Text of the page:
by Dilpreet BhullarApr 07, 2021
In a sensorially explosive experience, artists Arzamasova, Evzovich, Svyatsky and Fridkes intertwine the art of opera and installation. AES+F is a collective of four Russian artists based in Moscow. Their work stems from the tensions created between the traditional and contemporary, from technology to narrative and aesthetic. This holds true for their recent production of Turandot as well. The collective brings together Carlo Gozzi’s classic Turandot, adapted to current socio-political dynamics, with the hyper-detailed, opulent, Euro-Oriental fusion aesthetic that AES+F is known so well for. The result is a magnificent wave of surreal visual and aural stimulus.
In a first ever interview with STIR, the collective talks about their approach to the performance, “Teatro Massimo, which has a programme of inviting contemporary artists to work on operas, invited us to stage Turandot. We really liked the theme of the libretto, which coincides with the subjects that we really like to work with - like contemporary gender relations and social structures. We saw an echo of the contemporary #MeToo movement in the libretto, as well as themes of totalitarianism and cultish behaviour, Orientalism and othering of Eastern culture. A certain kind of monumentality and symbolism that is always present in opera also echoes in our work. So, we reinterpreted Gozzi’s libretto as describing a not-so-distant future of 2070, where Beijing is the capital of a global empire and the world is under a strict totalitarian hyper-feminist cyber-matriarchy of princess Turandot. In terms of our creative language, we are always interested in working with basic myths (Turandot is a fairy tale), and interpreting them through the prism of various complex contemporary social and political processes. For example, in the opera the end was simply Calaf and Turandot falling in love after the death of Liu, but we reinterpreted that finale as allowing for love of all kinds, essentially queerifying the subject by allowing people of all genders and even creatures that are not strictly speaking people to perform love and adoration for one another”.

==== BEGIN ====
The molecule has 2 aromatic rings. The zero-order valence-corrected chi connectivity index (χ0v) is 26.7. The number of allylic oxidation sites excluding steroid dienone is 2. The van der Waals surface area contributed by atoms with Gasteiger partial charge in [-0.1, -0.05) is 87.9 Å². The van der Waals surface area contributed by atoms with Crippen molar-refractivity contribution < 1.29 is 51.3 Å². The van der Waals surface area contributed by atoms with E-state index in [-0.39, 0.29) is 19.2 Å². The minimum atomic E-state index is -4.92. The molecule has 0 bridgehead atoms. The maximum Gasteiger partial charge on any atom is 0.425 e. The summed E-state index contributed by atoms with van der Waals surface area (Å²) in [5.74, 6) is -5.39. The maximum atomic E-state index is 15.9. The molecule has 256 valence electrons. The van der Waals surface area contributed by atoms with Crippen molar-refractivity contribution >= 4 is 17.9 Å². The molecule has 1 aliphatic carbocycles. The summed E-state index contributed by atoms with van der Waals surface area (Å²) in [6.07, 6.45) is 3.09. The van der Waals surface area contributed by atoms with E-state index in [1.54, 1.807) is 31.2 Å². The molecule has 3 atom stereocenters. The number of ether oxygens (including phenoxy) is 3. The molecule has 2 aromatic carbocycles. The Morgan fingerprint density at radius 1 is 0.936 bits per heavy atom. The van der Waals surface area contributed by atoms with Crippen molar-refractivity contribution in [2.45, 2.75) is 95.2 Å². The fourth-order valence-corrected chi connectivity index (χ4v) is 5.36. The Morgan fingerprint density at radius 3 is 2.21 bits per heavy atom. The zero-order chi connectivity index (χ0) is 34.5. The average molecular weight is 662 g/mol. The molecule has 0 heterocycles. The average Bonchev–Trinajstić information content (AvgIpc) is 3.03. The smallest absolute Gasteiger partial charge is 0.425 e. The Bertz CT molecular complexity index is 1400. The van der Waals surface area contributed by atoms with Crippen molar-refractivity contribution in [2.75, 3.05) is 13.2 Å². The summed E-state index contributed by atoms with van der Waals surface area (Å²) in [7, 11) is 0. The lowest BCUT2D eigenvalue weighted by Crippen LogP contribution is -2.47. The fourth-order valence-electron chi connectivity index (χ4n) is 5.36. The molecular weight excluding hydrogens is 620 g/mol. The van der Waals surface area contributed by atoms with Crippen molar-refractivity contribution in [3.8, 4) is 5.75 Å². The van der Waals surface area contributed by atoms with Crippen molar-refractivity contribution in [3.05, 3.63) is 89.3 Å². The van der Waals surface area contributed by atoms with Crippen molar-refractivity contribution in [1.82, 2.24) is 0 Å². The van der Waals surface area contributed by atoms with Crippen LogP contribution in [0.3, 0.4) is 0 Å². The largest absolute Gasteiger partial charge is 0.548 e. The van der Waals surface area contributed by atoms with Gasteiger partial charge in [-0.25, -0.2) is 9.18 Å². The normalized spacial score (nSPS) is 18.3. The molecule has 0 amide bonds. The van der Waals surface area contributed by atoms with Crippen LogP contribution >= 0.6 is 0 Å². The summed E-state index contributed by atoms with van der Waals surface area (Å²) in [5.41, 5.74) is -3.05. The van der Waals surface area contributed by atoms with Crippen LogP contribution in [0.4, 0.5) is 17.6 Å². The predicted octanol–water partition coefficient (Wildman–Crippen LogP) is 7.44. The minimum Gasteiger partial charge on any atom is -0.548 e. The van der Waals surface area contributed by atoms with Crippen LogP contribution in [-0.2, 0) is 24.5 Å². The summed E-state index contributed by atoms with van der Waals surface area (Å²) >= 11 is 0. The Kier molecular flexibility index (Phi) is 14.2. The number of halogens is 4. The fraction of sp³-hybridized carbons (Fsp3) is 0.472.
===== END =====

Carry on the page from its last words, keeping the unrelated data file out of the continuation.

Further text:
While they are no stranger to large scale projects involving multiple props both human and inanimate, Turandot was their first opera. The Moscow-based artists discuss how previous works set them up for this massive undertaking, “We create large video projects, so working on an opera gave us a reason to create a big video set on an opera stage. We tried to create a video installation that accompanies an opera performance from beginning to end, while at the same time one that could stand alone as an artwork that speaks about the contemporary world. We have worked with theatre before - creating a video set for Sarah Kane’s Psychosis in Moscow, directed by us together with Alexander Zeldovich. Our video installation accompanied the action on the set, but was a free interpretation of it rather than a direct illustration. In general, our video projects and even work in more traditional media is in some sense a record of a performance, because we always use live people who act out an allegory for us. So, we could say that it is very organic for us to work with live performance, as it creates an additional level of immersion. In the 90s we even did performances ourselves, as part of the Islamic Project”. For the opera, the collective designed the set as well as the video and costume aspects of the production.
While Turandot toured Europe, AES+F also inaugurated a show at Tang Contemporary Art in Beijing. Here they showcased Allegoria Sacra and Inverso Mundus, two large bodies of work that psychoanalyse the state of humanity at the start and in the middle of the current decade respectively. They say, “We feel that the works in that exhibition are precisely about what will and to a large extent already did change in the world. In Allegoria Sacra, which we did in 2011, everything takes place in an airport where planes do not take off and everyone is in a period of indefinite waiting; as people start to wander into each other's dreams, we see a test of globalist fantasies which inevitably lead to war - a prediction of the Arab Spring, as it were. If Allegoria Sacra is about change and transformation of civilisation in relation to globalism, then Inverso Mundus is about relations within Western society. Inverso Mundus details the problems that came to the forefront with the new generation, from economic inequality to new gender relations, to ecological crises - practically all of the things that we see at the forefront of today’s problematics were present in the work. Paradoxically, we feel that very little has actually changed, because capitalism is still here and it is still guiding all the processes that are happening within western society. Perhaps we are seeing its final stages, where all of the grievances of various social groups, caused primarily by capitalism, are taking on a grotesque shape and starting to inform institutional decision making in regard to social behaviour”.
The exhibition Turandot premiered at Teatro Massimo in Palermo, Italy, in January 2019 and will be part of their repertoire for many years.